In April, 3,000 volunteers took to the Milwaukee River Basin for what’s become one of the largest volunteer events in southeastern Wisconsin: Milwaukee Riverkeeper’s annual spring cleanup.
More than 70,000 pounds of trash were removed at 89 sites along the Milwaukee, Menomonee, and Kinnickinnic rivers. Participation was capped at 3,000 this year due to COVID-19, but the endeavor would typically draw about 4,000 volunteers who clear an average of 10,000 pounds of trash from the waterway.
On Earth Day, the organization teamed up with the Harbor District Business Improvement District and 25 volunteers from Komatsu Mining Corp. to plant about 140 trees and shrubs on a city-owned former railroad property along the Kinnickinnic River. Trees help prevent soil runoff and filter pollution before it can enter the waterways.
These events represent a fraction of what Milwaukee Riverkeeper does year-round to restore and advocate for the basin’s 875 total river miles and connect communities to the waterway. From monitoring water quality to pushing for green infrastructure, the main goal is to protect one of the region’s greatest assets.
“If we want to attract business and people to the city – and to the waterways – we need to make sure those waters are clean,” said Cheryl Nenn, riverkeeper with the organization. “No one wants to be next to a waterway that’s full of trash or algae or that smells, and frankly, that was the case here for many decades.”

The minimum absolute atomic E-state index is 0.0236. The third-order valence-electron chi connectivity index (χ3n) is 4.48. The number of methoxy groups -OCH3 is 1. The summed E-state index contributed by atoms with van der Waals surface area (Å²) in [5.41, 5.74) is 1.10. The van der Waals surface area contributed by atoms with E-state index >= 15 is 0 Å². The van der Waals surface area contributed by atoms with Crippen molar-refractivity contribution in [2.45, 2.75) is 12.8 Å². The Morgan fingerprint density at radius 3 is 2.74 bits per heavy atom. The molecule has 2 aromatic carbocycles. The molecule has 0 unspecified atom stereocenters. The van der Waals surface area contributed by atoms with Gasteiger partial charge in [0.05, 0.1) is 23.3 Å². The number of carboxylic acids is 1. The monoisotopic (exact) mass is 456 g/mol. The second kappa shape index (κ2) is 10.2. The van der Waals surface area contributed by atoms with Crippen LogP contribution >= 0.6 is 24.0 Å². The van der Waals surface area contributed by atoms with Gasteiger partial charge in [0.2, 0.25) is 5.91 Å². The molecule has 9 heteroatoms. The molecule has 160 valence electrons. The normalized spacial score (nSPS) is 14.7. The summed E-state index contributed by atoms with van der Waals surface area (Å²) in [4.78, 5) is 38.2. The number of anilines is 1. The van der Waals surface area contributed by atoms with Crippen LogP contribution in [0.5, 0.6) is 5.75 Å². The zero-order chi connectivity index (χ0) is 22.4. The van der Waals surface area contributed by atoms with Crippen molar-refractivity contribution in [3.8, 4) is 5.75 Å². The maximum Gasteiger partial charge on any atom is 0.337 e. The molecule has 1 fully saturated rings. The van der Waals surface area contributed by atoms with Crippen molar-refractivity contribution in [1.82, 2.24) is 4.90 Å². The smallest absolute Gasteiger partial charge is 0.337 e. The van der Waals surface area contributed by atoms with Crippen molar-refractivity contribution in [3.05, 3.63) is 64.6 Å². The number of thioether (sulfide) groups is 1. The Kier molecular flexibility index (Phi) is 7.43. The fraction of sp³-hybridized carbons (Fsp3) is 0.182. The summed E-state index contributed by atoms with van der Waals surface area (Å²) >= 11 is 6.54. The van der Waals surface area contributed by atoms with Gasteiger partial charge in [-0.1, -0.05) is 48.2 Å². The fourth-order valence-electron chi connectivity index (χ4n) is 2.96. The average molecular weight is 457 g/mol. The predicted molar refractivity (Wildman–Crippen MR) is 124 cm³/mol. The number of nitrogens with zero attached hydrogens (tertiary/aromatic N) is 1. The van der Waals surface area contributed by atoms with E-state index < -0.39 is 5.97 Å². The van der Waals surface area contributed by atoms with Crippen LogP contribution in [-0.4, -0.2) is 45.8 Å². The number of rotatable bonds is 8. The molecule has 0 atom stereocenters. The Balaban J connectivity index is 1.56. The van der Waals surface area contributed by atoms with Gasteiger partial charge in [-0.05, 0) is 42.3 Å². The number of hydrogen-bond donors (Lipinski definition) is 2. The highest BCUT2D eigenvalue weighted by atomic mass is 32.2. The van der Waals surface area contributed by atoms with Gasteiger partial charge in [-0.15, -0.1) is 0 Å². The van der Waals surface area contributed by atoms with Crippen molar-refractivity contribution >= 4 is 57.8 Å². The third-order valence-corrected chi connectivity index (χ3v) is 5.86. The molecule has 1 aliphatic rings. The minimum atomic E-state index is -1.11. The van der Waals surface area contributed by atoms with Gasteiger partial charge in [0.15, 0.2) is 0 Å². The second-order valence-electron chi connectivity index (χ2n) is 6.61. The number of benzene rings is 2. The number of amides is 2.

1-6. Volunteers collect trash along the Kinnickinnic (KK) River Trail near South Sixth Street and West Rosedale Avenue during Milwaukee Riverkeeper’s annual spring cleanup.
7. The area along the KK River Trail is a hot spot for trash build-up after a long winter.
8-9. Trash removed at the KK River Trail site included everything from plastic water bottles to furniture.
10. Volunteers pose with the mountain of trash removed from the Kinnickinnic River after a morning of cleanup.
11. A volunteer adds to the trash pile along the Menomonee River and Hank Aaron State Trail.
12. The Menomonee River Valley was one of 89 sites where volunteers gathered to remove trash.
13-18. In honor of Earth Day, volunteers from Komatsu and staff from Milwaukee Riverkeeper and Harbor District BID planted 88 trees and shrubs from Johnson’s Nursery and 50 bare-root tree seedlings along the Kinnickinnic River near South First Street and East Lincoln Avenue.